Poetry Assignment

Using Literature of Great Gatsby to Inspire Creativity

Choose THREE options for your original poetry.  Write THREE poems between 15-25 lines. Think about how you can use both denotative and connotative language in your writing. We will have a Campfire Reading of our poetry where each student will have the opportunity to read two out of the three poems. We will gather around in a circle on the floor, turn off the lights, and have the crackling fire video playing in the background as we read our poetry and support one another sharing our original work. Use these ideas that connect back to Great Gatsby to inspire you to write original poetry. Do you have another idea that could connect your writing to Gatsby? Talk to your teacher.

1

Wealth

Write a poem where you explore the idea of wealth in society.

2

Alienation

Write a poem where you explore the idea of alienation in society.

3

American Dream

Write a poem where you explore the idea of the American dream of prosperity in society.

4

Social Classes

Write a poem where you explore the idea of social classes in society.

5

Identity Crisis

Write a poem where you explore the idea of  an identity crisis within an individual or a larger entity.

6

Love

Write a poem where you explore the idea of love.

7

Dissatisfaction

Write a poem where you explore the idea of dissatisfaction in society.

8

Isolation

Write a poem where you explore the idea of isolation in society.

9

Role of Women

Write a poem where you explore the idea of role of women in society.

10

Role of Men

Write a poem where you explore the idea of role of men in society.

11

Lies and Deceit

Write a poem where you explore the idea of lies and deceit.

12

Facade

Write a poem where you explore living in a facade and not showing truly who you are as a person.

13

Stereotypes

Write a poem where you explore a stereotype in society.

14

Symbolic Setting

Write a poem where you explore the symbolic use of a setting.

15

Symbolism

Just as Fitzgerald uses the green light to represent the dreams and ambitions of Gatsby, develop a poem with a symbol.  

16

Recurring Motif

Use a recurring motif in Gatsby in a different way in an original poem such as the use of weather (rain), heat, color (yellow/gold), etc.

17

Love as a Fantasy

Write a poem about obsessive love. Consider Gatsby’s love for Daisy.

18

Troubled Past

Write a poem where you develop a wistful tone (sad longing or yearning) to go back in the past for some reason.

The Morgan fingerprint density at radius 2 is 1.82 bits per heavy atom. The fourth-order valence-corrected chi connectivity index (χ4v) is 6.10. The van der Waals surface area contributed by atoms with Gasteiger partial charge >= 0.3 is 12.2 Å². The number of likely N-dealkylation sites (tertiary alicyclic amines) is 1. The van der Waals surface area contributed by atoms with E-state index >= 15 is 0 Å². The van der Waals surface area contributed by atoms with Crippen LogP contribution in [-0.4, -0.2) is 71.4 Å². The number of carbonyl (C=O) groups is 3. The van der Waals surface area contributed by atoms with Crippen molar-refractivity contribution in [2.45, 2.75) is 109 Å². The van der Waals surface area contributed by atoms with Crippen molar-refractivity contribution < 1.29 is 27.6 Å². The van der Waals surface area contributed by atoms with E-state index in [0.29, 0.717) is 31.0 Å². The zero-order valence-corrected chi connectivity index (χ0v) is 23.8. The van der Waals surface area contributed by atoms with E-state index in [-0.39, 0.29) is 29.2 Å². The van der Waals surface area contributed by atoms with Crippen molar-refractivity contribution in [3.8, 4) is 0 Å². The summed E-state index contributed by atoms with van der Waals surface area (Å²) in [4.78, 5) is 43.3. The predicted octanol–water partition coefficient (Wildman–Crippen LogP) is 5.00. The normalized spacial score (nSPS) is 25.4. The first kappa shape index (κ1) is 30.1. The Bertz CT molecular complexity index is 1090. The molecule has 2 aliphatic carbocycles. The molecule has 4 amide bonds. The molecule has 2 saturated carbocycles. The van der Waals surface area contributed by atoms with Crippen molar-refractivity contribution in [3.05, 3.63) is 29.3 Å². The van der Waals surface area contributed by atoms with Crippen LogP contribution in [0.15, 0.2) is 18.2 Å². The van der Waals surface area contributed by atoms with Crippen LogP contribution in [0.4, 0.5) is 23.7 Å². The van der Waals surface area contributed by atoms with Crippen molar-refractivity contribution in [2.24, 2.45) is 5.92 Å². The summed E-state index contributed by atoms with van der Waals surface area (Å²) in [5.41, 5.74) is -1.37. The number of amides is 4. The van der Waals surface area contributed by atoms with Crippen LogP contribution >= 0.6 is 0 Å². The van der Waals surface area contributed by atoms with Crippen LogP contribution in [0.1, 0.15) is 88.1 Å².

19

Greed

Write a poem where you explore or embrace the pursuit of money and wealth in excess, living in decadence, self-indulgence.

20

Superficiality

Write a poem where you show disdain or criticism for the superficiality of some aspect of society.

21

Recreating the Past

Gatsby believes he can recreate the past. Write a poem where you go back to a time in your life and recreate that memory.

22

Memories

Authors use flashbacks to remember important moments. Write a poem where you have a flashback to an important memory.

23

Biased View of Life

Nick is clearly biased. While he struggles with Gatsby, he respects his romantic readiness. Nick’s point of view also reveals his disdain for the carelessness of the Buchanans. Write a poem where you explore some biased perspective.

24

Corruption

Gatsby goes to great lengths to win Daisy and justifies a life of corruption to do it. Explore the idea of corruption in an original poem.

25

Luxury

Write a poem where explore the idea of luxury and indulgence. Consider what we see at Gatsby’s parties and what you know of the time period to help inspire you.

26

Awkwardness

Gatsby and Daisy experience an awkward moment when they first meet at Nick’s house for tea. Explore a moment of awkwardness.

27

Connecting Again

Gatsby and Daisy are able to connect again after Nick leaves, reflecting on memories and enjoying time together. Write a poem where you explore two people connecting together after a time apart.

28

Judgment

The eyes of Dr. T.J. Eckleburg brood over the Valley of Ashes and Mr. Wilson’s garage where Tom’s mistress lives, expressing judgment of the environment. Write a poem where you explore judgment of a situation or an aspect in society.

Name____________________________        Period___________        Date_______

Original Poem Assignment

As you write your three poems for the Great Gatsby unit and for our Poetry Campfire Reading, I would like to see you analyze one of the poems, using this format. For your portfolio that you will submit to TURNITIN.COM, you will include three original poems, with one of these poems including an analysis of FOUR specific stylistic elements. Refer back to your poetry notes to help determine what stylistic elements you want to include in your poem and analysis. Please color code your document.

Stylistic Devices & Explanation of the Significance of the Stylistic Element

Title: Thank You, Very Much

by Mrs. MacFarland

1.Structure: The poem has a circular structure, posing a rhetorical question in the beginning of the poem about the role the speaker plays in a person’s life, questioning the conservative perception that the other person has of her as a woman. The speaker then gives a candid response to the question speaking directly to the other person by saying that she wants to “shatter the glass bulb around [his] head,” reinforcing that she is determined to fight the old-fashioned views of women.  As the poem progresses, she makes a claim that she is not the woman that has been established by the person’s preconceived notions of women. In the end, she states, that she is a “woman” and “not your dishwasher, cook, maid, and tutor.” By bringing the poem back to the initial rhetorical question in the first line, the poet reinforces her position as an independent woman who refuses to be dependent on any man.

How did I get the role of dishwasher, cook, maid, and tutor?

I thought I was an independent woman

Yes, a mother

Yes, a wife

But I don’t want to be tied to the 1950s version in your mind

While the man is out hunting, the wife is at home with the kids

I want to take a baseball bat and shatter the glass bulb around your head that thinks life